Reiner Palomino-Lemus1,2, Samir Córdoba-Machado1,2, Sonia Raquel Gámiz-Fortis1, Yolanda Castro-Díez1, María Jesús Esteban-Parra1,*

Applied Physics Department, University of Granada, Granada, Spain

Technological University of Chocó, Colombia



In this study, the SLP field in the Tropical Pacific simulated in the pre-industrial historical experiments of the Coupled Model Intercomparison Project Phase 5 (CMIP5) has been evaluated by comparing this with the SLP data from NCEP reanalysis and HadSLP2. For this end we compare the principal modes of variability obtained by the EOFs through the use of Taylor diagrams and also how the variance of SLP is accounted by different modes. In general, the SLP mean field is accurately reproduced by the models, particularly for the CNRM-CM5, CMCC-CMS and HadGEM2-CC models, meanwhile the CESM1(CAM5) model can be considered the worst. The results show for the models a suitable representation of the intrannual SLP variability associated with the first leading SLP pattern from the NCEP and HadSLP2 datasets in the central Pacific, characterized by a strong correlation pattern between 10º S–10º N and 140º W–90º W. Moreover the forty CMIP5 models examined reproduce the SLP spatial pattern associated to El Niño Southern Oscillation (ENSO) reasonably well.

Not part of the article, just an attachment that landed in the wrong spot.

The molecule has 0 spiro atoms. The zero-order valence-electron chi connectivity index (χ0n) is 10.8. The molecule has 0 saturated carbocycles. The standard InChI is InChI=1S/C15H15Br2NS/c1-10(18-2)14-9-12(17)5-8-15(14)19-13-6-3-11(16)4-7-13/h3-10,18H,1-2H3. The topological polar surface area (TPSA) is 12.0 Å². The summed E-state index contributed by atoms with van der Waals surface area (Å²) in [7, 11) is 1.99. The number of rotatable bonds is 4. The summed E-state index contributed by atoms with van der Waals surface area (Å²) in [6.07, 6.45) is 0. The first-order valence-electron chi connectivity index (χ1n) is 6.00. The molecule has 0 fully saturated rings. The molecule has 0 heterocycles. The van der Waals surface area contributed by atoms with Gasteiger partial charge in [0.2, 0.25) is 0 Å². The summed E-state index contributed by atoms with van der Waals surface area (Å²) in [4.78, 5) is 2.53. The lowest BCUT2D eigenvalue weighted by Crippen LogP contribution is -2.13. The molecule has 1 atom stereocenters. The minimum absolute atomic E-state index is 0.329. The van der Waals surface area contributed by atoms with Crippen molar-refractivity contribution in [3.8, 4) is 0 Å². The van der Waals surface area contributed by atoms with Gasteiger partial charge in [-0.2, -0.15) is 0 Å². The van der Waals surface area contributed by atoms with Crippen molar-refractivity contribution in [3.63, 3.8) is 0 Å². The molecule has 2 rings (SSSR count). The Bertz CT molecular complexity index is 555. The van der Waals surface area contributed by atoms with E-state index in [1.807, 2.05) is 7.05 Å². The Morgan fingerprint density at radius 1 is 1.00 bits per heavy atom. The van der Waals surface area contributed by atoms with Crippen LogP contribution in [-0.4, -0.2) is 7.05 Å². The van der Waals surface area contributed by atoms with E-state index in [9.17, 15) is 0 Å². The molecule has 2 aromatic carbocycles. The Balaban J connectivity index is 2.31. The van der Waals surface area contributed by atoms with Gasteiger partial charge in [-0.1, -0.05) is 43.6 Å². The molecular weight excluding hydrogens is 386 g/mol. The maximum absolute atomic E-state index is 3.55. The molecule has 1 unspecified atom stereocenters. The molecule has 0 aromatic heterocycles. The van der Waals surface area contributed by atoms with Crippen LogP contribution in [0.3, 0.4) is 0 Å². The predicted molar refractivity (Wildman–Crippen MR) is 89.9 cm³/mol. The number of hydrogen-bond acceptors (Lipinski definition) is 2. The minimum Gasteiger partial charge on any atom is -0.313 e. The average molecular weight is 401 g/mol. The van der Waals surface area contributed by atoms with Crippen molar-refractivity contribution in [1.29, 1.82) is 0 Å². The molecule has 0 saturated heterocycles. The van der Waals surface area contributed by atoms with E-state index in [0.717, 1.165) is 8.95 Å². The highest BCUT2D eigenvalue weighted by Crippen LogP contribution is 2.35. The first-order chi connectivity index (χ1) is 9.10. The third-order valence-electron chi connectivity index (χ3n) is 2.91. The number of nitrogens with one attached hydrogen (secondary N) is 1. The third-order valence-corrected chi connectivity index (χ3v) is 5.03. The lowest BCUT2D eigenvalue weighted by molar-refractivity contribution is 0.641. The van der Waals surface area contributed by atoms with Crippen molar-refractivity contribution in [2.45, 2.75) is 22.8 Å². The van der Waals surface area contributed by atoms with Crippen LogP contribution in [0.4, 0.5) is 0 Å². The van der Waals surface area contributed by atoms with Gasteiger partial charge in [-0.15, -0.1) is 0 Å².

Regarding to explained variance by SLP, at monthly scale, the first and second EOFs obtained from the models show similar values to the corresponding EOFs from the NCEP and HadSLP2 datasets, with values around 20%-30% of variance. However, there are notable differences in the variance associated to these EOFs between the models at seasonal scale. For this case, CMIP5 models present higher rank values for the variance explained by the first EOF, so that for some models this variance is higher than 50% and for other ones is lesser than 30%. Additionally, these variations are found more pronounced for winter.

 “Cambio climático y cambio global” de la serie A No 9, ISBN 978-84-16027-69-9 depósito legal AL 1067-2014 editada en España por la Asociación Española de Climatología.


Energías Renovables y Meteorología